Martin Rice and Will Steffen write in The Conversation (29.9.16) about a new Climate Council report which argues that land storage of carbon emissions – a central plank of the federal government’s Direct Action climate policies – is less effective than other means of emissions reduction.
‘Just as people pump greenhouse gases into the atmosphere by burning fossil fuels, the land also absorbs some of those emissions. Plants, as they grow, use carbon dioxide and store it within their bodies.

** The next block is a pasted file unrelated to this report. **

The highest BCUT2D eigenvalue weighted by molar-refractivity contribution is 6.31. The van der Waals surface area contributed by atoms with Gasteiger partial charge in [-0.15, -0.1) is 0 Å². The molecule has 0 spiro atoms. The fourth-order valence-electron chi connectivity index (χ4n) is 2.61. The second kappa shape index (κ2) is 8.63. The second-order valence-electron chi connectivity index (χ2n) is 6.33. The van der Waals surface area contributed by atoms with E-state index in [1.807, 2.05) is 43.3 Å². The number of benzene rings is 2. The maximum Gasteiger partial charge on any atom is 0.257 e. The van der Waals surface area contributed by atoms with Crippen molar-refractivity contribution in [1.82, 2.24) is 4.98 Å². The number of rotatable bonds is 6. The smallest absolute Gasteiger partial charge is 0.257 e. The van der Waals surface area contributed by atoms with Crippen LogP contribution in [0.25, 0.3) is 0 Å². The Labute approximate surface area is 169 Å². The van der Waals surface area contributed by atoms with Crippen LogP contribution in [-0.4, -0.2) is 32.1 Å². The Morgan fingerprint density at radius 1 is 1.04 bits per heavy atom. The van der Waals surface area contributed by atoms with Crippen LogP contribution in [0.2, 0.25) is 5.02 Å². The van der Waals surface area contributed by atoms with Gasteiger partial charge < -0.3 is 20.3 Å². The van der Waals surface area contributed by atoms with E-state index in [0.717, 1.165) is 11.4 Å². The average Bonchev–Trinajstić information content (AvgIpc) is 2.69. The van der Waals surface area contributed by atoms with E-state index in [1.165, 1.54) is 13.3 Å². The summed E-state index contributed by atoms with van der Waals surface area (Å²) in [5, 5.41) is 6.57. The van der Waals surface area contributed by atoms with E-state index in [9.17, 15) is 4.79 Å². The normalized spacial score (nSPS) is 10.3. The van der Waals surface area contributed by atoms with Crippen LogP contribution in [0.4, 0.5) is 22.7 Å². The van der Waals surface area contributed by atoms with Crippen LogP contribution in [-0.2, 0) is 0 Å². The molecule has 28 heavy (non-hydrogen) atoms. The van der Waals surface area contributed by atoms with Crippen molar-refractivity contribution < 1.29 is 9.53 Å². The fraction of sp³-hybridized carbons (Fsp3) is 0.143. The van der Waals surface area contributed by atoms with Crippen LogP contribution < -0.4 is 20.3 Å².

‘However, as the Climate Council’s latest report shows, Australia’s fossil fuels (including those burned overseas) are pumping 6.5 times as much carbon into the atmosphere as the land can absorb. This means that, while storing carbon on land is useful for combating climate change, it is no replacement for reducing fossil fuel emissions.
‘Land carbon is the biggest source of emission reductions in Australia’s climate policy centrepiece – the Emissions Reduction Fund. This is smoke and mirrors: a distraction from the real challenge of cutting fossil fuel emissions.’
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